Tips that would have made a huge difference in how I tackled law school finals include planning ahead and not procrastinating, supplemental materials, get to know your professors, and do not freak out.
Tip #1: Plan ahead. My first semester, I did not start outlining (which for me was just condensing my notes into 30 or less pages) until the week before finals. I did not plan ahead. This was a mistake. I was so stressed and strapped for time during that week that I promised I would start outlining much sooner in the Spring semester. And I did, and it was very helpful. I was able to do practice exams, flash cards, and supplemental materials that week before finals rather than cramming all my outlining and studying into that time. So do not procrastinate. For classes in which the final exam is worth 90% of your final exam, you definitely want to plan ahead.
Tip #2: Use supplemental materials. I personally benefitted from commercial outlines and lectures. I signed up for Barbri simply for the lectures and outlines. I still did my own outline, but I supplemented it and filled in the gaps with the commercial outlines. Then I would listen to the lecture as I read my outline. I would make notes on my outline if the lecturer phrased something in a different way or had a good illustration. That study technique helped me so much.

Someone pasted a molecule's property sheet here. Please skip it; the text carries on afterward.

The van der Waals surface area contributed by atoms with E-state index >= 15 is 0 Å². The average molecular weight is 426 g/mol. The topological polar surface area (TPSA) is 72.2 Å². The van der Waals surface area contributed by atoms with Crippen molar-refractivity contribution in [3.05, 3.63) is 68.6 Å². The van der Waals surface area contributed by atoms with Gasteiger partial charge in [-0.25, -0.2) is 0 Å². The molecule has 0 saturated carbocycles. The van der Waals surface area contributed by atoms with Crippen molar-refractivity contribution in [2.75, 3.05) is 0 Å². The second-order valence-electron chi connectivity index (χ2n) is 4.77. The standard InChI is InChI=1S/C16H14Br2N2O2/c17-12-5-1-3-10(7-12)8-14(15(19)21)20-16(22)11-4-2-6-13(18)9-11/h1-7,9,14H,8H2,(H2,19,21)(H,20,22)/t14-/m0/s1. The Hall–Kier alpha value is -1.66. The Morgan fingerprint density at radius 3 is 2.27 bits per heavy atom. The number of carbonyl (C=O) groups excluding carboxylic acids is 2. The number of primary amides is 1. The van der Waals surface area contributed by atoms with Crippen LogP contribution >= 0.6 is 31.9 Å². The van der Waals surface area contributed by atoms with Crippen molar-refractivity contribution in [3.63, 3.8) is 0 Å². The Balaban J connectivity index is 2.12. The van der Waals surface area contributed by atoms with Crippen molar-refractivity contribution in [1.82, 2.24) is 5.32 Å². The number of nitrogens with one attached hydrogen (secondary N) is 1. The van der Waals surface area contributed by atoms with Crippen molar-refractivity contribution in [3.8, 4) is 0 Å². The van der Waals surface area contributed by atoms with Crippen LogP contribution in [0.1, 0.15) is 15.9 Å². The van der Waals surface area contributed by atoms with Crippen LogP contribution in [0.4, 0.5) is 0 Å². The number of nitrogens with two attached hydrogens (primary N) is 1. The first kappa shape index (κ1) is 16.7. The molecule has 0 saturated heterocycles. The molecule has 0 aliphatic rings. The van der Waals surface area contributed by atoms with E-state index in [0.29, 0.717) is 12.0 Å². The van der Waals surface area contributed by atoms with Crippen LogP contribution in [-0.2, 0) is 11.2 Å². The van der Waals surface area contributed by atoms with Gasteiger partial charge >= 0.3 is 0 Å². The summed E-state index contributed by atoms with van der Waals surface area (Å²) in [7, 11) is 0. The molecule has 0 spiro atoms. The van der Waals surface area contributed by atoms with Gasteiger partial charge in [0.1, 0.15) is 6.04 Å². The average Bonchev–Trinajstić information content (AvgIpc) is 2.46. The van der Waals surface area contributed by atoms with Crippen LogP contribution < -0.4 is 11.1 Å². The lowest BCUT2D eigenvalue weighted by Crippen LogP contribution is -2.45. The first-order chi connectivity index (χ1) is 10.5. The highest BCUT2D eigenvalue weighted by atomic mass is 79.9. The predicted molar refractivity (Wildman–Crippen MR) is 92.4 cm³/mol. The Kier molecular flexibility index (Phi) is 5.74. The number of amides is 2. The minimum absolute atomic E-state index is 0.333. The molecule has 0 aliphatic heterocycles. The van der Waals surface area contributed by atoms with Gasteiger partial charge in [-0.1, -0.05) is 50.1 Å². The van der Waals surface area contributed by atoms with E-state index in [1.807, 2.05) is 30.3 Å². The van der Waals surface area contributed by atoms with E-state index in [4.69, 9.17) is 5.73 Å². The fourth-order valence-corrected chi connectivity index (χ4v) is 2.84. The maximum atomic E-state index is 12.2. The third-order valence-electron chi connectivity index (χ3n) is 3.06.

Tip #3: Get to know your professors. If you get to know them, you can understand them better. For example, my property professor, who was an amazing teacher and person, loved future interests. I knew that future interests were going to be a huge part of the exam because I had conversations with her outside of class. You also get to know them on a personal level, which helps later on with recommendations on your resume as well as course planning for the next 2 years of law school.
Tip #4: Calm down. Do not freak out. Yes, the final exam is a huge part of your overall grade, but it is not the end of the world. Everyone in your class is in the same boat as you. Also, everyone has their areas of confidence.  For example, contracts was very difficult for me because I had no experience in that field and had a hard time understanding the concepts throughout the semester. So I knew it was not going to my strongest final. And that is ok. You cannot ace every class. Do the best you can, and you will be surprised what an evening off of studying will do for you. Watch some Netflix, go out to dinner with your significant other or a friend. Bring some paper in case a good phrase or technique pops into your head while you are out. But take a couple hours and relax. It goes a long way to maintaining your sanity.
Finals at the end of the first semester were so awful for me because I panicked and stressed and freaked out. Do not do this. It only makes the exam taking process worse. My second semester, I was much more calm and was able to focus more on what was important, like actually taking the exam. You have spent the whole semester learning this stuff and you are in law school because you are smart and willing to work hard. You’ve got this!